by Don Franks
In 1957, E.M. Forster wrote of his greatest work:
“The India described in A Passage to India no longer exists either politically or socially. Change had begun even at the time the book was published (1924) and during the following quarter of a century it accelerated enormously … there was the termination of the British Raj; there was the division of the subcontinent into India and Pakistan and the entry of them both into world affairs; there was the abolition of the Native states; there was the weakening of purdah and of caste; there was the increase of industrialism. All these changes occurred in the 1940s, and with them has come the double impact on the peninsula of the USA and the USSR – two countries which are not mentioned in the novel at all.”
The subcontinent has changed even more since 1957, yet, as Robert McCrum wrote in The Guardian in 2014, “A Passage to India stands as a strangely timeless achievement.”
Forster’s achievement was reached after ten years of hard slog, rewriting, research and reflection. The final effect is stunning. Drama, humour and observation combine, in my view, to a Shakespearean degree. The book’s title is from a poem title, Walt Whitman’s optimistic prophecy of globalisation, which enthused:
“…seest thou not God’s purpose from the first?
The earth to be spann’d, connected by network,
The races, neighbors, to marry and be given in marriage,
The oceans to be cross’d, the distant brought near,
The lands to be welded together…”
The poem’s vision of triumphant unity isn’t realised in Forster’s creation. The novel focuses more on aspects of human division and its main driving force is an unrequited love.
The book is dedicated “to Syed Ross Masood, and to the seventeen years of our friendship”. Masood was an Indian Moslem lad from a well-off family, destined for Oxford. As a young classics graduate, Forster became Masood’s Latin tutor. Over time, the two men became friends and the pupil became his teacher’s teacher. Forster’s obituary tribute to Masood said:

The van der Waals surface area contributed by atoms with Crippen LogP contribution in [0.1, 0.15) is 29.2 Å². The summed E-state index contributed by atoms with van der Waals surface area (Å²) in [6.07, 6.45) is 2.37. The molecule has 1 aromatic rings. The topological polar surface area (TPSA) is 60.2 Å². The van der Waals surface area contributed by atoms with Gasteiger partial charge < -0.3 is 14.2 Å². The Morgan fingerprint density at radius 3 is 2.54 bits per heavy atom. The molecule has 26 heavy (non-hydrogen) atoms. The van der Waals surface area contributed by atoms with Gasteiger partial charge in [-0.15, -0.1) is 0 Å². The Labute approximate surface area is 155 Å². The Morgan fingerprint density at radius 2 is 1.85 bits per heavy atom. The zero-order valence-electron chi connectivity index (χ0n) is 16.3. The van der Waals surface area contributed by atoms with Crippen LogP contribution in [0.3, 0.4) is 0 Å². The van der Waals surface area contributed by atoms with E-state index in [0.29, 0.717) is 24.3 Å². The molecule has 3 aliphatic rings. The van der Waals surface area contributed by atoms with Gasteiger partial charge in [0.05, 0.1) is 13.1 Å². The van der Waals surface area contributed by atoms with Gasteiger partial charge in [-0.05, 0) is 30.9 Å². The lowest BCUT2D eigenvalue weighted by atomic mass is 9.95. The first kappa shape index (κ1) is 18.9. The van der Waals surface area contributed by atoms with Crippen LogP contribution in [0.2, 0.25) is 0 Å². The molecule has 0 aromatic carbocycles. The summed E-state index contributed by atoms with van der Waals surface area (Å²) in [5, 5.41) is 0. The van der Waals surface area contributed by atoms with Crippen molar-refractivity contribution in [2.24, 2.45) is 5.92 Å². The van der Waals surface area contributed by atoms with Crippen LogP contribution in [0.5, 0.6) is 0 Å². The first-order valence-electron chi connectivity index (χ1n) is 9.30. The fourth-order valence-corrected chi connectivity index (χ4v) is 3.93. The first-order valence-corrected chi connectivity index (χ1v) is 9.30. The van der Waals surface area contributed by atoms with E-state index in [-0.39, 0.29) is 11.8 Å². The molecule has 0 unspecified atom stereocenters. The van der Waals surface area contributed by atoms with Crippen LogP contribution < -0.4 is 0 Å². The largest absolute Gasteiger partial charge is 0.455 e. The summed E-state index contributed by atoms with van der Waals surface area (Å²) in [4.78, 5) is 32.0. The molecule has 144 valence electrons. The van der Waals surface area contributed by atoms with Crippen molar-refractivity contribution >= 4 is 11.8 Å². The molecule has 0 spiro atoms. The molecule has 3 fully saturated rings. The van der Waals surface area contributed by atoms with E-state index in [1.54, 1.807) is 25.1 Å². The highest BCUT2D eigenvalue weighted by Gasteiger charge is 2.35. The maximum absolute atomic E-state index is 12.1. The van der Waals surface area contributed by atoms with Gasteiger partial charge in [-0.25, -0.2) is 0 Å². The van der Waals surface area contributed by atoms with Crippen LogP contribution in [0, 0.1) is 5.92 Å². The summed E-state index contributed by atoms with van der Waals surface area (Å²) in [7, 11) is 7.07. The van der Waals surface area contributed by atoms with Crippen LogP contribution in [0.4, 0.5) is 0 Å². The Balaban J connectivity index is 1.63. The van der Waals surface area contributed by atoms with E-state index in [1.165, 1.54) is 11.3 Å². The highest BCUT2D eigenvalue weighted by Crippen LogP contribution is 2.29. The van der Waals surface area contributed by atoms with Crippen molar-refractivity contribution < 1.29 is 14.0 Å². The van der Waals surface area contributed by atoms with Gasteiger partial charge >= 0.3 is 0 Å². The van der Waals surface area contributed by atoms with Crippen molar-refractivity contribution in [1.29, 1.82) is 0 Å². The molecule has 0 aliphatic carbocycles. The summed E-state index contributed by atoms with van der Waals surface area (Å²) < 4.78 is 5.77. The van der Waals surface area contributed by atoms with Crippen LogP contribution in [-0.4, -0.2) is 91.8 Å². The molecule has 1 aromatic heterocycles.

“…he woke me up out of my suburban and academic life, showed me new horizons and a new civilisation, and helped me towards the understanding of a new continent … he made everything real and exciting and seventeen years later when I wrote A Passage to India I dedicated it to him out of gratitude as well as love, for it would never have been written without him.”
The relationship of the novel’s two main male characters is reflective of the real life association. In the book, a middle-aged British teacher and a young Indian doctor combine and clash in the fiery cauldron of a colonised land. “We” (different Indian groups) ”may hate one another, but we hate you the most … if it’s fifty or five hundred years, we shall get rid of you, yes, we shall drive every blasted Englishman into the sea, and then … and then, he concluded, half kissing him, you and I shall be friends.”
That passage from the novel’s young Indian character has poignancy when it’s remembered that Forster was gay, but his young friend was not. Growing up in the threatening climate of Oscar Wilde’s imprisonment, in a society where homosexuality remained illegal until 196, E.M. Forster was out only to a small circle of close friends.
Although he lived another 46 years after A Passage to India, Forster never published another novel. A disappointed reading public could not figure out why. The author privately told confidants that he was weary of writing about “the only subject I can and may treat” – heterosexual love. Between 1913 and sometime in the 1960s Forster worked on a novel closer to his heart – a story of homosexual love, titled Maurice. Before his death, the author only showed this to carefully selected friends; Forster was adamant that this novel couldn’t be published during his lifetime. Not because of its subject matter, but its treatment. Maurice has a happy ending. Forster thought the unhappy ending of a homosexual affair might have rendered the book socially acceptable, a compromise he refused to make.